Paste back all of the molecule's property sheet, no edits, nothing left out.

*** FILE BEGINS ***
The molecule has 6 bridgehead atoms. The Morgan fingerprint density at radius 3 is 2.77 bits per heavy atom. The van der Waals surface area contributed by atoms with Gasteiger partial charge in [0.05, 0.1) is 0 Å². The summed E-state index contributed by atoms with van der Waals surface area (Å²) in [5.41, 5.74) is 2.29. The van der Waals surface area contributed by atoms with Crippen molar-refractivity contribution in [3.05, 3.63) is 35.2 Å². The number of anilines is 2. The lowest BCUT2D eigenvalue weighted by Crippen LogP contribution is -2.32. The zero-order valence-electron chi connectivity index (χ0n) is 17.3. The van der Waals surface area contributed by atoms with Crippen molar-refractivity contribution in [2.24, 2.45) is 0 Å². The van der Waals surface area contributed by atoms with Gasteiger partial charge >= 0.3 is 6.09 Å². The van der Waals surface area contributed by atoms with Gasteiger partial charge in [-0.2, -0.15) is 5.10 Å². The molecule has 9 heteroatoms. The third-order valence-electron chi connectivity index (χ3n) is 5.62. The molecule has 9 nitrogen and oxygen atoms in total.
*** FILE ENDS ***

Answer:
The molecule has 6 bridgehead atoms. The Morgan fingerprint density at radius 3 is 2.77 bits per heavy atom. The van der Waals surface area contributed by atoms with Gasteiger partial charge in [0.05, 0.1) is 0 Å². The summed E-state index contributed by atoms with van der Waals surface area (Å²) in [5.41, 5.74) is 2.29. The van der Waals surface area contributed by atoms with Crippen molar-refractivity contribution in [3.05, 3.63) is 35.2 Å². The number of anilines is 2. The lowest BCUT2D eigenvalue weighted by Crippen LogP contribution is -2.32. The zero-order valence-electron chi connectivity index (χ0n) is 17.3. The van der Waals surface area contributed by atoms with Crippen molar-refractivity contribution in [2.24, 2.45) is 0 Å². The van der Waals surface area contributed by atoms with Gasteiger partial charge >= 0.3 is 6.09 Å². The van der Waals surface area contributed by atoms with Gasteiger partial charge in [-0.2, -0.15) is 5.10 Å². The molecule has 9 heteroatoms. The third-order valence-electron chi connectivity index (χ3n) is 5.62. The molecule has 9 nitrogen and oxygen atoms in total.